, Volume 25, Issue 1, pp 69–79 | Cite as

Fluoxetine exposure impacts boldness in female Siamese fighting fish, Betta splendens

  • Teresa L. DzieweczynskiEmail author
  • Jessica L. Kane
  • Brennah A. Campbell
  • Lindsey E. Lavin


The present study examined the effects of the selective serotonin reuptake inhibitor, fluoxetine, on the behavior of female Siamese fighting fish, Betta splendens, in three different boldness assays (Empty Tank, Novel Environment, Social Tendency). When females were unexposed to fluoxetine, boldness was consistent within a context and correlated across assays. Fluoxetine exposure affected behavior within and among individuals on multiple levels. Exposure reduced overall boldness levels, made females behave in a less consistent manner, and significantly reduced correlations over time and across contexts. Fluoxetine exerted its effects on female Betta splendens behavior in a dose-dependent fashion and these effects persisted even after females were housed in clean water. If fluoxetine exposure impacts behaviors such as exploration that are necessary to an individual’s success, this may yield evolutionary consequences. In conclusion, the results show that fluoxetine exposure alters behavior beyond the level of overall response and highlights the importance of studying the behavioral effects of inadvertent pharmaceutical exposure in multiple contexts and with different dosing regimes.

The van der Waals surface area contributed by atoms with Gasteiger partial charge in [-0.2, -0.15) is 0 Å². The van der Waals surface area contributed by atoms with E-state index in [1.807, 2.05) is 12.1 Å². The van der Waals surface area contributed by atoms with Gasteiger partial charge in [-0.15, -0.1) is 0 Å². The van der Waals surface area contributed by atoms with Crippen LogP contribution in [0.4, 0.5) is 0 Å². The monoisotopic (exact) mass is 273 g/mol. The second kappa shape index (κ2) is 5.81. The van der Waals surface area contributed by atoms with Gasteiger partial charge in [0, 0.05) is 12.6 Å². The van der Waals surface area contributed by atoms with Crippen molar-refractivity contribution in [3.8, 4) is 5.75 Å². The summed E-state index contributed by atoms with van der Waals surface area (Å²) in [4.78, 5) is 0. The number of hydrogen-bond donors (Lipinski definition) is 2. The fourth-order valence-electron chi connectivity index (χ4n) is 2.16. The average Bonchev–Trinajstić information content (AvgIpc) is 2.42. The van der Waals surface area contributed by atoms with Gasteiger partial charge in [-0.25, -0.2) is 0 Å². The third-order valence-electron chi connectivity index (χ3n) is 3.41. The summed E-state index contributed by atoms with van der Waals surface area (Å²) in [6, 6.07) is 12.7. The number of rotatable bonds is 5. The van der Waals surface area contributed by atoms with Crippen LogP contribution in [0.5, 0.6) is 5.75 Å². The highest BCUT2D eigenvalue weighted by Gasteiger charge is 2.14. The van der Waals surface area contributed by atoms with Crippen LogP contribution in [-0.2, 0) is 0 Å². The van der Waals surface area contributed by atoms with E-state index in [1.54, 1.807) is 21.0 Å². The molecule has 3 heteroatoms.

Inadvertent pharmaceutical exposure Fluoxetine Behavioral consistency Shy-bold continuum Siamese fighting fish 



The authors thank Brittney Logan for her assistance with data collection and fish care. They also thank Tori Doty, Nicole Greaney, Krystal Mannion, and Jodi Marks for their helpful feedback on an earlier version of this manuscript. Woon Yuen Koh provided statistical assistance. This work was funded by a University of New England Sponsored Programs grant to TLD (Grant # PDZ2).

Compliance with Ethical Standards

Conflict of interest

The authors declare that they have no conflicts of interest.


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Copyright information

© Springer Science+Business Media New York 2015

Authors and Affiliations

  • Teresa L. Dzieweczynski
    • 1
    Email author
  • Jessica L. Kane
    • 1
  • Brennah A. Campbell
    • 1
  • Lindsey E. Lavin
    • 2
  1. 1.Department of PsychologyUniversity of New EnglandBiddefordUSA
  2. 2.College of Veterinary MedicineCornell UniversityIthacaUSA

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